Located in West-Central Africa on the Atlantic coast, Cameroon has Nigeria to the north, Chad to the northeast, Central African Republic to the east, and the countries of Equatorial Guinea, Gabon, and Republic of the Congo to the south. Its location makes it easy to see why many consider it the ‘crossroads of Africa;’ a place where many tribes and cultures meet. A francophone country, with both French and English as the official languages (although French predominates), it has more than 50 tribes, each with its own language.
I had a chance to visit Cameroon in May as part of a Canadian-US media delegation invited to participate in the country’s 38th Unity Day celebration. After the Unity Day parade, my delegation toured Yaoundé and its environs, including a visit to a primate sanctuary, the tourist village of Ebogo, and along the coast, from Batanga Beach in the south to the sprawling port city of Douala (the country’s largest city).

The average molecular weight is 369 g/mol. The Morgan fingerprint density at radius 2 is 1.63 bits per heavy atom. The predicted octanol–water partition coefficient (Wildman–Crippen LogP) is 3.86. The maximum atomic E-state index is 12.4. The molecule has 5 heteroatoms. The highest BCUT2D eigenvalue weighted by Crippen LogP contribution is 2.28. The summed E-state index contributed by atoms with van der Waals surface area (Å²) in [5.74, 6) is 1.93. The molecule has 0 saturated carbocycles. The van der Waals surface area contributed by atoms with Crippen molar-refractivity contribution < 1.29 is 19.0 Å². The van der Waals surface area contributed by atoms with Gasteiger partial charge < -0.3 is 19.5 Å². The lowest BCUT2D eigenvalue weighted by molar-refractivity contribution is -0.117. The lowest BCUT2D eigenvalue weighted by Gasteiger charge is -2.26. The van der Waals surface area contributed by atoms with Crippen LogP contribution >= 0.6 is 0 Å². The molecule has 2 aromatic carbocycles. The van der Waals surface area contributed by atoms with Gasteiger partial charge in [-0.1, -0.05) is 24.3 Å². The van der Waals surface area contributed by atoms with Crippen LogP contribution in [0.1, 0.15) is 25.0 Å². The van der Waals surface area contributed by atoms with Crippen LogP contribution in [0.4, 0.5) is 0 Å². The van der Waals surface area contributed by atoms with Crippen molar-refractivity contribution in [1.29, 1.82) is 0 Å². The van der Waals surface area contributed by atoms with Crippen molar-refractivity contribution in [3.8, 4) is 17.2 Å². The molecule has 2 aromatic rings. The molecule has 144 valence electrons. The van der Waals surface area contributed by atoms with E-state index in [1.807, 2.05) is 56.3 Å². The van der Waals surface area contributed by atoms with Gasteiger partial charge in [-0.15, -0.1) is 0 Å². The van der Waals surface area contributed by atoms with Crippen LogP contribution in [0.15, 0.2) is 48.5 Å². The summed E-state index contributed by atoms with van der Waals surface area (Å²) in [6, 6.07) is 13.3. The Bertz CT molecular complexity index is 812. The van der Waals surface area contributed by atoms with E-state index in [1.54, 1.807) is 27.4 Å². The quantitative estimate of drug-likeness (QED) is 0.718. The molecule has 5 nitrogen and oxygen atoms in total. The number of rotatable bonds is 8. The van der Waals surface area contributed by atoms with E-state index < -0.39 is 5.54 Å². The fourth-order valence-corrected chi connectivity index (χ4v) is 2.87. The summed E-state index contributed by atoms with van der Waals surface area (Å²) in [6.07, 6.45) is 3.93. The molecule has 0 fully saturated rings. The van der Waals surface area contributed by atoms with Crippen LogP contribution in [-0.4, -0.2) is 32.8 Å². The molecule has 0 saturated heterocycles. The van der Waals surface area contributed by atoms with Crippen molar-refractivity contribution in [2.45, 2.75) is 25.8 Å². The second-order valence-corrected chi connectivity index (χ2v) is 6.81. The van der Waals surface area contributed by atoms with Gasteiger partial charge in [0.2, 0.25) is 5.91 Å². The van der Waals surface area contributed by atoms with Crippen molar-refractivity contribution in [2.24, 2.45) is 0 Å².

During our tours, we encountered the exotic cuisine, a fusion of France and West Africa, and saw a lot of what the country has to offer in friendly people and magnificent scenery. The visit was all too short, but nonetheless interesting, and I hope one day to return to explore those regions that I didn’t have time for on this short one-week visit.
Following are some of the photos of this memorable journey.
I’ll be disappointed if no one noticed that I’ve been strangely silent for the past week. I spent the week in Cameroon, in West-Central Africa, as part of a Canadian-US media delegation that attended the country’s national day. Just got back home early today. We also had a chance to visit some of the tourist spots around Yaounde and along the Atlantic coast. I’ll be doing more detailed articles here on the blog and on Yahoo, but here are a few of the phot
os I took while there.